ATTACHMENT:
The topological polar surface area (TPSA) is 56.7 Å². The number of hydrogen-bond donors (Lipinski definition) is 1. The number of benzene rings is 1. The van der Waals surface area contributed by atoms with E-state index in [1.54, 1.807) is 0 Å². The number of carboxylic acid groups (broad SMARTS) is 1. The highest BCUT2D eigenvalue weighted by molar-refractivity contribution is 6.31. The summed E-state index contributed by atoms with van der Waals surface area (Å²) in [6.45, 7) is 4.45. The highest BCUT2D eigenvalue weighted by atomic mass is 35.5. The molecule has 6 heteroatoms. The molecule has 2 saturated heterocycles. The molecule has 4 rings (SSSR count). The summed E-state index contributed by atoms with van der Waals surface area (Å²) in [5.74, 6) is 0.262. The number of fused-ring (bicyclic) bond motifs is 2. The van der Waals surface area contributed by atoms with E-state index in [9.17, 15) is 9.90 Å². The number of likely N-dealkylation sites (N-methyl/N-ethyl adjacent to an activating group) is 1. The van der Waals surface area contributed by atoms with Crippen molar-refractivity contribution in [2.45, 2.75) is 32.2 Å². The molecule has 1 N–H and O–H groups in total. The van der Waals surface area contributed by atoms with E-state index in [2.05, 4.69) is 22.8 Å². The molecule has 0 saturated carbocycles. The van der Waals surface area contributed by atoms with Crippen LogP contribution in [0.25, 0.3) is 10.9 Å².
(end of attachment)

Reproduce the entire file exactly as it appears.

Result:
The topological polar surface area (TPSA) is 56.7 Å². The number of hydrogen-bond donors (Lipinski definition) is 1. The number of benzene rings is 1. The van der Waals surface area contributed by atoms with E-state index in [1.54, 1.807) is 0 Å². The number of carboxylic acid groups (broad SMARTS) is 1. The highest BCUT2D eigenvalue weighted by molar-refractivity contribution is 6.31. The summed E-state index contributed by atoms with van der Waals surface area (Å²) in [6.45, 7) is 4.45. The highest BCUT2D eigenvalue weighted by atomic mass is 35.5. The molecule has 6 heteroatoms. The molecule has 2 saturated heterocycles. The molecule has 4 rings (SSSR count). The summed E-state index contributed by atoms with van der Waals surface area (Å²) in [5.74, 6) is 0.262. The number of fused-ring (bicyclic) bond motifs is 2. The van der Waals surface area contributed by atoms with E-state index in [9.17, 15) is 9.90 Å². The number of likely N-dealkylation sites (N-methyl/N-ethyl adjacent to an activating group) is 1. The van der Waals surface area contributed by atoms with Crippen molar-refractivity contribution in [2.45, 2.75) is 32.2 Å². The molecule has 1 N–H and O–H groups in total. The van der Waals surface area contributed by atoms with E-state index in [2.05, 4.69) is 22.8 Å². The molecule has 0 saturated carbocycles. The van der Waals surface area contributed by atoms with Crippen LogP contribution in [0.25, 0.3) is 10.9 Å².